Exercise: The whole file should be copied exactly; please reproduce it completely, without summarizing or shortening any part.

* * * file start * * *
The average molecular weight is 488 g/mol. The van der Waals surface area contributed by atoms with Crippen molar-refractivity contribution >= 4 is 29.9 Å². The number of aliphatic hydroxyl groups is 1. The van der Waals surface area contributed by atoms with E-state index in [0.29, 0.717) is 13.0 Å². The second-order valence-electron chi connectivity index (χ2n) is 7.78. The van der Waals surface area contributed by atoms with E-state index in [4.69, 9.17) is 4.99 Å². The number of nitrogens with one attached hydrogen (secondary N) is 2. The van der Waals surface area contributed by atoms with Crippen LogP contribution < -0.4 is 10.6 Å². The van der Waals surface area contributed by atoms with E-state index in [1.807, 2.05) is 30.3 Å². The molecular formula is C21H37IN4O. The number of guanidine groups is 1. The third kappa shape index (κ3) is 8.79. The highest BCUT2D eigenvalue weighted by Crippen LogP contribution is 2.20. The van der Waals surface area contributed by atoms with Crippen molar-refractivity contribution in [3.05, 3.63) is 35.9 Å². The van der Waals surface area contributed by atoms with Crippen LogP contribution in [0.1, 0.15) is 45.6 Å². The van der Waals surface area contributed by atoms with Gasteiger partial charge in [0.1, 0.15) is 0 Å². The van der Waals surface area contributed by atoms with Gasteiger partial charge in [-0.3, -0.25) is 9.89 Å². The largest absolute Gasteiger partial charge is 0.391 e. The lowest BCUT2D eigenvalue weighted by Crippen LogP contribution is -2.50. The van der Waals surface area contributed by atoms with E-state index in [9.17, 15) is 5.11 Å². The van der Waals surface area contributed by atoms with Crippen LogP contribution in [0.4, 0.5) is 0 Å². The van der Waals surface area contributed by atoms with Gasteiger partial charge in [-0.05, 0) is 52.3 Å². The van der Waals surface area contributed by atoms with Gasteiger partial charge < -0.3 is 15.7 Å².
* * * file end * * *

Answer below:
The average molecular weight is 488 g/mol. The van der Waals surface area contributed by atoms with Crippen molar-refractivity contribution >= 4 is 29.9 Å². The number of aliphatic hydroxyl groups is 1. The van der Waals surface area contributed by atoms with E-state index in [0.29, 0.717) is 13.0 Å². The second-order valence-electron chi connectivity index (χ2n) is 7.78. The van der Waals surface area contributed by atoms with E-state index in [4.69, 9.17) is 4.99 Å². The number of nitrogens with one attached hydrogen (secondary N) is 2. The van der Waals surface area contributed by atoms with Crippen LogP contribution < -0.4 is 10.6 Å². The van der Waals surface area contributed by atoms with E-state index in [1.807, 2.05) is 30.3 Å². The molecular formula is C21H37IN4O. The number of guanidine groups is 1. The third kappa shape index (κ3) is 8.79. The highest BCUT2D eigenvalue weighted by Crippen LogP contribution is 2.20. The van der Waals surface area contributed by atoms with Crippen molar-refractivity contribution in [3.05, 3.63) is 35.9 Å². The van der Waals surface area contributed by atoms with Crippen LogP contribution in [0.1, 0.15) is 45.6 Å². The van der Waals surface area contributed by atoms with Gasteiger partial charge in [0.1, 0.15) is 0 Å². The van der Waals surface area contributed by atoms with Gasteiger partial charge in [-0.3, -0.25) is 9.89 Å². The largest absolute Gasteiger partial charge is 0.391 e. The lowest BCUT2D eigenvalue weighted by Crippen LogP contribution is -2.50. The van der Waals surface area contributed by atoms with E-state index in [9.17, 15) is 5.11 Å². The van der Waals surface area contributed by atoms with Crippen LogP contribution in [0.4, 0.5) is 0 Å². The van der Waals surface area contributed by atoms with Gasteiger partial charge in [-0.05, 0) is 52.3 Å². The van der Waals surface area contributed by atoms with Gasteiger partial charge < -0.3 is 15.7 Å².